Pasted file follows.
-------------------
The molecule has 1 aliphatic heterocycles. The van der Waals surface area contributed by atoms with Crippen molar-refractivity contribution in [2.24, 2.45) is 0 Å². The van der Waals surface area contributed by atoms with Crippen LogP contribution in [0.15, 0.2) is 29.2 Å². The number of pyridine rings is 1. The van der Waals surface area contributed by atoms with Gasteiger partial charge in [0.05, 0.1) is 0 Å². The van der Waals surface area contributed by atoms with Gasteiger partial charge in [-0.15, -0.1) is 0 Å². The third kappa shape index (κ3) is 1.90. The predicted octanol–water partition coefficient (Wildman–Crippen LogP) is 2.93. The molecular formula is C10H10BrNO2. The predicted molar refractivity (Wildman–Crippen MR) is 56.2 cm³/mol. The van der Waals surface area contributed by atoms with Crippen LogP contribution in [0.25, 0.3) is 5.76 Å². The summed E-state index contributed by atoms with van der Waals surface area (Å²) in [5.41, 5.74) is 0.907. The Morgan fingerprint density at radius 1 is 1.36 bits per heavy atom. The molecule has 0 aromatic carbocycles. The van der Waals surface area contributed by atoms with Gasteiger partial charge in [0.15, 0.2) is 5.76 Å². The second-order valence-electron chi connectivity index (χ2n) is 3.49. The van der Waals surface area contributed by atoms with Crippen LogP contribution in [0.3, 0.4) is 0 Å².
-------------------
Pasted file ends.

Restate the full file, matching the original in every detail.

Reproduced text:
The molecule has 1 aliphatic heterocycles. The van der Waals surface area contributed by atoms with Crippen molar-refractivity contribution in [2.24, 2.45) is 0 Å². The van der Waals surface area contributed by atoms with Crippen LogP contribution in [0.15, 0.2) is 29.2 Å². The number of pyridine rings is 1. The van der Waals surface area contributed by atoms with Gasteiger partial charge in [0.05, 0.1) is 0 Å². The van der Waals surface area contributed by atoms with Gasteiger partial charge in [-0.15, -0.1) is 0 Å². The third kappa shape index (κ3) is 1.90. The predicted octanol–water partition coefficient (Wildman–Crippen LogP) is 2.93. The molecular formula is C10H10BrNO2. The predicted molar refractivity (Wildman–Crippen MR) is 56.2 cm³/mol. The van der Waals surface area contributed by atoms with Crippen LogP contribution in [0.25, 0.3) is 5.76 Å². The summed E-state index contributed by atoms with van der Waals surface area (Å²) in [5.41, 5.74) is 0.907. The Morgan fingerprint density at radius 1 is 1.36 bits per heavy atom. The molecule has 0 aromatic carbocycles. The van der Waals surface area contributed by atoms with Gasteiger partial charge in [0.15, 0.2) is 5.76 Å². The second-order valence-electron chi connectivity index (χ2n) is 3.49. The van der Waals surface area contributed by atoms with Crippen LogP contribution in [0.3, 0.4) is 0 Å².